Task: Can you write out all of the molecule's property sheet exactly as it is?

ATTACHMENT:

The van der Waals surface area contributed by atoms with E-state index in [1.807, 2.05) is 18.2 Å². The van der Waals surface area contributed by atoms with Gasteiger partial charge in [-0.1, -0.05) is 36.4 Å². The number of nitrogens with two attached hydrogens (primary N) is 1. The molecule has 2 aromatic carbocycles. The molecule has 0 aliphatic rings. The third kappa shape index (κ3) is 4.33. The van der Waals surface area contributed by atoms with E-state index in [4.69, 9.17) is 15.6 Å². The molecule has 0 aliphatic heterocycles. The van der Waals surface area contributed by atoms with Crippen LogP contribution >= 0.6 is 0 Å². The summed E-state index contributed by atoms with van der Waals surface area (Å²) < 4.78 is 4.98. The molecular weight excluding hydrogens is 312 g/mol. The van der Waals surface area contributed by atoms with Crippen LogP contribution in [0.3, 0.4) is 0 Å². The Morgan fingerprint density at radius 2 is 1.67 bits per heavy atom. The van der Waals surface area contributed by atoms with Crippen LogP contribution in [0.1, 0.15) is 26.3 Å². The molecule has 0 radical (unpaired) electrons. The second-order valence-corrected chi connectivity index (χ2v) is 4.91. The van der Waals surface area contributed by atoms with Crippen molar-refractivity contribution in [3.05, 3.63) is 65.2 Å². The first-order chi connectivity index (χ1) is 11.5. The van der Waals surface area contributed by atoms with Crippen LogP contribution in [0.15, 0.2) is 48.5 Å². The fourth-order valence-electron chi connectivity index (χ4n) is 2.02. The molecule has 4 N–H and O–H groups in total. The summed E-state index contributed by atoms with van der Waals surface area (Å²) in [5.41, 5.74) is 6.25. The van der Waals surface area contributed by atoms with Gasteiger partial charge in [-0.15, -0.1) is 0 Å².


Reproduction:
The van der Waals surface area contributed by atoms with E-state index in [1.807, 2.05) is 18.2 Å². The van der Waals surface area contributed by atoms with Gasteiger partial charge in [-0.1, -0.05) is 36.4 Å². The number of nitrogens with two attached hydrogens (primary N) is 1. The molecule has 2 aromatic carbocycles. The molecule has 0 aliphatic rings. The third kappa shape index (κ3) is 4.33. The van der Waals surface area contributed by atoms with E-state index in [4.69, 9.17) is 15.6 Å². The molecule has 0 aliphatic heterocycles. The van der Waals surface area contributed by atoms with Crippen LogP contribution >= 0.6 is 0 Å². The summed E-state index contributed by atoms with van der Waals surface area (Å²) < 4.78 is 4.98. The molecular weight excluding hydrogens is 312 g/mol. The van der Waals surface area contributed by atoms with Crippen LogP contribution in [0.3, 0.4) is 0 Å². The Morgan fingerprint density at radius 2 is 1.67 bits per heavy atom. The van der Waals surface area contributed by atoms with Crippen LogP contribution in [0.1, 0.15) is 26.3 Å². The molecule has 0 radical (unpaired) electrons. The second-order valence-corrected chi connectivity index (χ2v) is 4.91. The van der Waals surface area contributed by atoms with Crippen molar-refractivity contribution in [3.05, 3.63) is 65.2 Å². The first-order chi connectivity index (χ1) is 11.5. The van der Waals surface area contributed by atoms with Crippen LogP contribution in [0.15, 0.2) is 48.5 Å². The fourth-order valence-electron chi connectivity index (χ4n) is 2.02. The molecule has 4 N–H and O–H groups in total. The summed E-state index contributed by atoms with van der Waals surface area (Å²) in [5.41, 5.74) is 6.25. The van der Waals surface area contributed by atoms with Gasteiger partial charge in [-0.15, -0.1) is 0 Å².